University of Houston Study: E-Cigarette Use Linked to Asthma Risk

New research from the University of Houston has unveiled a concerning correlation between vaping electronic cigarettes and an increased risk of developing asthma, prompting urgent calls for reevaluation of vaping habits and policies

by Sededin Dedovic
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University of Houston Study: E-Cigarette Use Linked to Asthma Risk
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Scientists from the University of Houston have released a study showing that individuals who indulge in vaping electronic cigarettes can acquire a predisposition to developing asthma in a very short period. The results of this study indicate that otherwise completely healthy individuals, after using these cigarettes for just 30 days, have a 252 percent higher risk of developing asthma later in life, as reported by the Journal of the American Medical Association.

One of the authors of this research, Professor Dr. Adriana Perez, stated that previous studies have also identified the health risks associated with such cigarettes, but this is the first time that it has been scientifically proven how much time is needed for serious health damage to occur and for significant predispositions to develop asthma.

The clear establishment of a mere one-month period of indulgence in such cigarettes, which points to a high likelihood of future development of this type of respiratory disease, will hopefully help people think carefully before engaging in such habits, she added.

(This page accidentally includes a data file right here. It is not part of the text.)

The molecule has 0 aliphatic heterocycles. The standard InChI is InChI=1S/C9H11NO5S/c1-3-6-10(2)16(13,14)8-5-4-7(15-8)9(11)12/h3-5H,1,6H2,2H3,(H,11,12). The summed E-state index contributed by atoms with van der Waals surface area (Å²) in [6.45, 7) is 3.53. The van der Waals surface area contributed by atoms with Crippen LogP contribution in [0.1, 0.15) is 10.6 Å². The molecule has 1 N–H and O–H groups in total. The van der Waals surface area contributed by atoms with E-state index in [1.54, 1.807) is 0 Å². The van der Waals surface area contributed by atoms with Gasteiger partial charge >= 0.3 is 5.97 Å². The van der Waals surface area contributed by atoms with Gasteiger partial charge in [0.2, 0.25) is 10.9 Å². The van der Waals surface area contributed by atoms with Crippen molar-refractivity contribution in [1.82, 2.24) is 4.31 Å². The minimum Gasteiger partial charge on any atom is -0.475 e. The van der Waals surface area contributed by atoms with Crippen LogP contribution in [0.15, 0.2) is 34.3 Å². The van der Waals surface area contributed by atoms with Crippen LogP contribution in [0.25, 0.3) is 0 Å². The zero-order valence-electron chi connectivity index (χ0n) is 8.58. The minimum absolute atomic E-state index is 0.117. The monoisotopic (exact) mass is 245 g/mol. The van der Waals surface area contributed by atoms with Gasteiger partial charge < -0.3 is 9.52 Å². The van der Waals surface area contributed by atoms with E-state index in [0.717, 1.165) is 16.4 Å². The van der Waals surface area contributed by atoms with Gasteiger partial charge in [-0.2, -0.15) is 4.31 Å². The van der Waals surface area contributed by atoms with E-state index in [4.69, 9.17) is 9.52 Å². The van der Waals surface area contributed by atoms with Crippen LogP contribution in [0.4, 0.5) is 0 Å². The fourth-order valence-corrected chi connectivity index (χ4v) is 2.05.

There is a particular emphasis on the need for further analysis of the impact of e-cigarettes on the health of young people, but it is also necessary to define the danger to other age groups. In the United States, according to data from the Centers for Disease Control and Prevention, absenteeism from work and school due to asthma, mortality, and treatment of this disease result in annual costs of $300 billion.

Stricter tobacco regulations and comprehensive preventive policies are necessary to prevent the conditions conducive to asthma development, especially through the use of e-cigarettes, emphasized Perez. Data from international health institutions show that nearly 300 million people worldwide suffer from asthma, and the number of cases increases by 50 percent every decade.

Some studies suggest that slightly less than half of those affected are at serious risk of more severe respiratory complications. It is also noted that the global number of e-cigarette users has exceeded 82 million. These cigarettes are most commonly used on the African continent, where over 20 million smokers indulge in them, while in Europe, this number stands at 16.8 million, and in the United States, 16 million people use e-cigarettes.

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